Like Mother, Like Daughter? Uh-oh

Butter wouldn’t melt

Sometimes your kids give you a glimpse of what life might have in store for them.

It’s horrifying, isn’t it?

Especially when you see a bit of yourself in there and it wasn’t when you were called up on stage to accept an employee of the year award.

“What’s that noise?!” Miss7 demanded of Nanny. Her and Miss9 were having a sleepover so their parents could go out merrymaking with friends.

“That’s just the neighbours having a party,” Nanny explained.

At that moment the unmistakable sound of something smashing cut through the loud music, and was immediately followed by roars of laughter and the suggestion of a Taxi!

“I’m scared,” said Miss9.

“They’re just having fun,” Nanny assured them. The girls didn’t think it sounded like they were. “You know,” Nanny went on, “your Mum and Auntie Belinda used to have parties like that here.”

A look was exchanged between the girls.

“I don’t think so,” said Miss9.

By now Nanny had ushered the girls down the hall and into a bedroom, where they could see the revellers sitting and standing around having a drink and a laugh. People were mixing and mingling and laughing and mocking and eating and chuckling and singing. All of the usual things people do when they don’t have to work the next day and have fewer inhibitions.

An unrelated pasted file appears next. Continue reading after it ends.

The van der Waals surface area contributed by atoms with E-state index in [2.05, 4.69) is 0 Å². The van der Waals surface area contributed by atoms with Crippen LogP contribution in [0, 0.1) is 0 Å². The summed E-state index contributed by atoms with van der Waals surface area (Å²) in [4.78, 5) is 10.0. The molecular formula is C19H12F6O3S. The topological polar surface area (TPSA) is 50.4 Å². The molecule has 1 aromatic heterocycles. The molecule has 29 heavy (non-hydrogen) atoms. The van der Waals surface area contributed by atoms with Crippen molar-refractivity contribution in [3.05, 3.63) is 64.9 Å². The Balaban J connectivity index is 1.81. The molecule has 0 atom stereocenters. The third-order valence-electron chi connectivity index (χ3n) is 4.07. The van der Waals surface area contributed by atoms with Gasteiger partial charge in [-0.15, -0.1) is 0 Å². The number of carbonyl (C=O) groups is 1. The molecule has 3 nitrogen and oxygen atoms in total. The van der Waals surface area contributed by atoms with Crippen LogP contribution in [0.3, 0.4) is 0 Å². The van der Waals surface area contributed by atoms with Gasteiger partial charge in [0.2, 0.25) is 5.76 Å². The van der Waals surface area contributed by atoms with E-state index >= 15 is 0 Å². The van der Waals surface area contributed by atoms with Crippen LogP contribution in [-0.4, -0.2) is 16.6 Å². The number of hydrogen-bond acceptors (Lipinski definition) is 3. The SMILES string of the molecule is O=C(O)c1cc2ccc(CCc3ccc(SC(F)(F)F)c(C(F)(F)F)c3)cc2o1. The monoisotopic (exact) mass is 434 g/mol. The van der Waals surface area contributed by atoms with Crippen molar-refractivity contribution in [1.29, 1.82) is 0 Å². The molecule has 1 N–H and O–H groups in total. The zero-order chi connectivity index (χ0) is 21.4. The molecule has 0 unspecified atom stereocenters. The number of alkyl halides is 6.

“See?” said Nanny. “They’re just enjoying themselves with a few drinks.”

“You mean like alcohol?” asked Miss7.

But Nanny didn’t get to answer because at that point something was said which made her chortle so loud one of the partygoers actually heard her above the half-yelled talking of two dozen people and the thump-thump-thumping of a thumping good song, and looked over to try find the source of the odd noise. You know, in case it was as scary a wild animal as it sounded.

“Our Mum,” said Miss9 with all the conviction of the freshly born again, “would never drink like that.”

I mean it’s true she doesn’t anymore. Rarely finishes a single pineapple alcopop these days.

When Nanny finally caught her breath she explained a few things about our girls’ mother & her sister. I wasn’t told specifics of what was gone into here but I’m assuming she left out the stomach pumping and naked starfish stories. And no, I’m not telling them either.

But whatever was said, that and the goings on was quite enough for our girls to make up their minds about the dangers of drink.

“When I grow up,” said Miss9 said with an air of utter distain and disgust, “I am NEVER going to drink or go to parties like that.”

Beside her, Miss7 had her head cradled in a hand as she leaned against the glass for a better view of the shenanigans next door.

“I am!” she announced with gusto. “I can’t wait!”

So FYI, Tracey, because of this incident when everything goes to shots it’s all on you. I’ll be in the corner quietly snickering into my beer.

She doesn’t smoke anymore either.

Mind you, their parents weren’t exactly teetotallers either

Raising a family on little more than laughs

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